But that leaves Landcruiser and 4-Runner with little room.

    I guess Toyota knows what they are doing. They are not the most well managed automaker for no reasons. And dispite all the big 3 are expecting sales decrease from last year, Toyota is expecting a sales increase counter to the market.
  • liufeiliufei Posts: 201
    tundradude:
    I dont know about misconception, I just speak out what I think, which is probably wrong anyway :)
    I agree that MR2 and Celica fit their Niche real well, and the Prius is definite breakthrough against the oil-dependent car. Tomoco sure does cover their bases, something thats really impressive.
    But I still think Tomoco can do better than the Tundra though, although I'm sure many will disagree. I'm curious why you said Ford copied the Tundra, when they release F-150 way before the Tundra ?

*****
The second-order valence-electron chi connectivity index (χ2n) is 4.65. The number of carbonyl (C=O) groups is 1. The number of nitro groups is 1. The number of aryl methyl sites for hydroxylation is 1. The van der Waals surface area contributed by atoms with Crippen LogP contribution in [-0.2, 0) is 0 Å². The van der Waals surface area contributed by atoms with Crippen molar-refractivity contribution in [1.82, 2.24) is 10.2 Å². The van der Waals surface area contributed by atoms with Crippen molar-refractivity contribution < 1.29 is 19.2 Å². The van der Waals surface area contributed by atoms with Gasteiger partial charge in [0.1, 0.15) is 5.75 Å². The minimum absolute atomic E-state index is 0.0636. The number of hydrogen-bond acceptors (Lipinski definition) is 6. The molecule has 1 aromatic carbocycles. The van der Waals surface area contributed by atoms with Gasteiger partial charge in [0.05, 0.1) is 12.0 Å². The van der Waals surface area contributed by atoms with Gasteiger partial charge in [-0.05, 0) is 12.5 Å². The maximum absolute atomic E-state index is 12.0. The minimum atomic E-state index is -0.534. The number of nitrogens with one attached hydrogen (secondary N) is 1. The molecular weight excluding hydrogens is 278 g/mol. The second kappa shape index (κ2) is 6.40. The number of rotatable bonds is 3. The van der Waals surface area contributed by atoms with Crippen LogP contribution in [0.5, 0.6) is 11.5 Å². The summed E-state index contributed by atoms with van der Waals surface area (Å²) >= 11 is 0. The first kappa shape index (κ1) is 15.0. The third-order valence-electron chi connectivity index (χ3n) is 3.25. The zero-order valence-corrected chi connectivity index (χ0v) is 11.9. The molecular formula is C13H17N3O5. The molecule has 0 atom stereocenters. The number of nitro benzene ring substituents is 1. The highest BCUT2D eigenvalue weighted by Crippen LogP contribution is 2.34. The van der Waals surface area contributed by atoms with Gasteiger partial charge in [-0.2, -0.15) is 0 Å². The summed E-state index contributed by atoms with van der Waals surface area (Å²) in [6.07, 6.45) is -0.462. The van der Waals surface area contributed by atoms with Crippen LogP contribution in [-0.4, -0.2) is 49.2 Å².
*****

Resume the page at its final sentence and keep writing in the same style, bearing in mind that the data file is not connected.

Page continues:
wenyue:
    Can't blame them for wanting a piece of the cake, but I'm more concerned that this has become more than just that. Even in the flagship Lexus LS430 has simply copied over the Mercedes S-series stylewise (interior is different issue). I'm happy with my Toyota, but I don't want to drive something thats been copied over from something else in the future.
    p.s: those interest dollars might as well be
    negative returns if the $2000 is invested
    in one of the dotcom. AC is a must in
    the Southern States!!! :)
  • wenyuewenyue Posts: 558
    Well, Japanese automakers haven't exactly been the ground breakers in styling. ;) The new trends tend to be set by the Europeans first. Oh well, they have to have something to show for their premium right. ;)

    Dotcoms.... errh, don't talk about it. I was so high in the sky from the huge return my hightech portfolio gave me last year (99% growth), but now "dotcom" is almost a dirty word. Thanks to that, my portfolio has lost more than 4% this year so far. Errh...